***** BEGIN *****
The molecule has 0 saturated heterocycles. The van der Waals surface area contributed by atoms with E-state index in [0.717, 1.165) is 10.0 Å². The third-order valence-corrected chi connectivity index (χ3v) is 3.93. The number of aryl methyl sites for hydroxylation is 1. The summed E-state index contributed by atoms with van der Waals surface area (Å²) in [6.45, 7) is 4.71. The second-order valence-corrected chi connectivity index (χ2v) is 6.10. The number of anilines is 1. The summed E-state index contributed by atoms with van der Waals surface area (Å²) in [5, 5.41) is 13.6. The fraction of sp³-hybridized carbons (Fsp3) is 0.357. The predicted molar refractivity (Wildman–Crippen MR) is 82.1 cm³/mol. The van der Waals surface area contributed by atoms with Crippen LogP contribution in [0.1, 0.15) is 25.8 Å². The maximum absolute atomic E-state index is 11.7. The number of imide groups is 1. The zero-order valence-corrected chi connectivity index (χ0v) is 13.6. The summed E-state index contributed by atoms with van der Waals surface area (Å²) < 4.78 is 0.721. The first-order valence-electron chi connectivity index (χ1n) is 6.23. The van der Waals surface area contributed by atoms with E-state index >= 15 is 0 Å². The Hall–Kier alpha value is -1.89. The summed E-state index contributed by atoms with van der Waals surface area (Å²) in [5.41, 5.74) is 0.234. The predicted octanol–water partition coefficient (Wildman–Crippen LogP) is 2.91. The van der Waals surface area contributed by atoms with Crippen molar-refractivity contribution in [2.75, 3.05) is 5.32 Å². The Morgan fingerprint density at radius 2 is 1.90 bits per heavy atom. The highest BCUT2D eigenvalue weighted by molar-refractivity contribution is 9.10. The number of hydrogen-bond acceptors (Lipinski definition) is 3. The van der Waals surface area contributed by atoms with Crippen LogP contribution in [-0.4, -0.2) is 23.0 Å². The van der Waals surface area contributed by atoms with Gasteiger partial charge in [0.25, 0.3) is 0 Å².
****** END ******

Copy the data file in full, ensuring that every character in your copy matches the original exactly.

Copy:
The molecule has 0 saturated heterocycles. The van der Waals surface area contributed by atoms with E-state index in [0.717, 1.165) is 10.0 Å². The third-order valence-corrected chi connectivity index (χ3v) is 3.93. The number of aryl methyl sites for hydroxylation is 1. The summed E-state index contributed by atoms with van der Waals surface area (Å²) in [6.45, 7) is 4.71. The second-order valence-corrected chi connectivity index (χ2v) is 6.10. The number of anilines is 1. The summed E-state index contributed by atoms with van der Waals surface area (Å²) in [5, 5.41) is 13.6. The fraction of sp³-hybridized carbons (Fsp3) is 0.357. The predicted molar refractivity (Wildman–Crippen MR) is 82.1 cm³/mol. The van der Waals surface area contributed by atoms with Crippen LogP contribution in [0.1, 0.15) is 25.8 Å². The maximum absolute atomic E-state index is 11.7. The number of imide groups is 1. The zero-order valence-corrected chi connectivity index (χ0v) is 13.6. The summed E-state index contributed by atoms with van der Waals surface area (Å²) < 4.78 is 0.721. The first-order valence-electron chi connectivity index (χ1n) is 6.23. The van der Waals surface area contributed by atoms with E-state index >= 15 is 0 Å². The Hall–Kier alpha value is -1.89. The summed E-state index contributed by atoms with van der Waals surface area (Å²) in [5.41, 5.74) is 0.234. The predicted octanol–water partition coefficient (Wildman–Crippen LogP) is 2.91. The van der Waals surface area contributed by atoms with Crippen molar-refractivity contribution in [2.75, 3.05) is 5.32 Å². The Morgan fingerprint density at radius 2 is 1.90 bits per heavy atom. The highest BCUT2D eigenvalue weighted by molar-refractivity contribution is 9.10. The number of hydrogen-bond acceptors (Lipinski definition) is 3. The van der Waals surface area contributed by atoms with Crippen LogP contribution in [-0.4, -0.2) is 23.0 Å². The van der Waals surface area contributed by atoms with Gasteiger partial charge in [0.25, 0.3) is 0 Å².